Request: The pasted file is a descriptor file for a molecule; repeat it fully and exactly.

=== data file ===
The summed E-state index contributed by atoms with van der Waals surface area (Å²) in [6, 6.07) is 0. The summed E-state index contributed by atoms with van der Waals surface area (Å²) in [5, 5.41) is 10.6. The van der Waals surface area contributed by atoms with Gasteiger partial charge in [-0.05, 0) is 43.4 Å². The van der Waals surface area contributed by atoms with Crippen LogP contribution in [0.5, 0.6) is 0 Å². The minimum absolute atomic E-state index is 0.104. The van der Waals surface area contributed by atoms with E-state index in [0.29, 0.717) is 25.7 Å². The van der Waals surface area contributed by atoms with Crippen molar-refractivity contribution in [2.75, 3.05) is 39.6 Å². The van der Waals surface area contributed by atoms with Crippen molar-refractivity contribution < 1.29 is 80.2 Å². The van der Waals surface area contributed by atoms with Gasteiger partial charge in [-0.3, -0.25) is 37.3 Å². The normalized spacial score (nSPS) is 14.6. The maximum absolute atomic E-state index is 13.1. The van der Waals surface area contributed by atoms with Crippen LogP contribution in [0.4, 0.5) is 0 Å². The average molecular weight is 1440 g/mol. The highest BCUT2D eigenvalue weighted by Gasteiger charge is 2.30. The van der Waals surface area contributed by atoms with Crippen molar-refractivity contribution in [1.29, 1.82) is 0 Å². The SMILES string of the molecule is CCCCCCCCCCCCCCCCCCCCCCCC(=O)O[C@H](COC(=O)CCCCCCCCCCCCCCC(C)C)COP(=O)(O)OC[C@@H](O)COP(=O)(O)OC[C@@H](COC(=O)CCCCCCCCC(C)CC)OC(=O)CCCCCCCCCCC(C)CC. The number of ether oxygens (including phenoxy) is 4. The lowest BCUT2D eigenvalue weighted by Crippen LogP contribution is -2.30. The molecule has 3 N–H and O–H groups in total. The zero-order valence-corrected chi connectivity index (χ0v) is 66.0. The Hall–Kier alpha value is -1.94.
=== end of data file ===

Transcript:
The summed E-state index contributed by atoms with van der Waals surface area (Å²) in [6, 6.07) is 0. The summed E-state index contributed by atoms with van der Waals surface area (Å²) in [5, 5.41) is 10.6. The van der Waals surface area contributed by atoms with Gasteiger partial charge in [-0.05, 0) is 43.4 Å². The van der Waals surface area contributed by atoms with Crippen LogP contribution in [0.5, 0.6) is 0 Å². The minimum absolute atomic E-state index is 0.104. The van der Waals surface area contributed by atoms with E-state index in [0.29, 0.717) is 25.7 Å². The van der Waals surface area contributed by atoms with Crippen molar-refractivity contribution in [2.75, 3.05) is 39.6 Å². The van der Waals surface area contributed by atoms with Crippen molar-refractivity contribution < 1.29 is 80.2 Å². The van der Waals surface area contributed by atoms with Gasteiger partial charge in [-0.3, -0.25) is 37.3 Å². The normalized spacial score (nSPS) is 14.6. The maximum absolute atomic E-state index is 13.1. The van der Waals surface area contributed by atoms with Crippen LogP contribution in [0.4, 0.5) is 0 Å². The average molecular weight is 1440 g/mol. The highest BCUT2D eigenvalue weighted by Gasteiger charge is 2.30. The van der Waals surface area contributed by atoms with Crippen molar-refractivity contribution in [1.29, 1.82) is 0 Å². The SMILES string of the molecule is CCCCCCCCCCCCCCCCCCCCCCCC(=O)O[C@H](COC(=O)CCCCCCCCCCCCCCC(C)C)COP(=O)(O)OC[C@@H](O)COP(=O)(O)OC[C@@H](COC(=O)CCCCCCCCC(C)CC)OC(=O)CCCCCCCCCCC(C)CC. The number of ether oxygens (including phenoxy) is 4. The lowest BCUT2D eigenvalue weighted by Crippen LogP contribution is -2.30. The molecule has 3 N–H and O–H groups in total. The zero-order valence-corrected chi connectivity index (χ0v) is 66.0. The Hall–Kier alpha value is -1.94.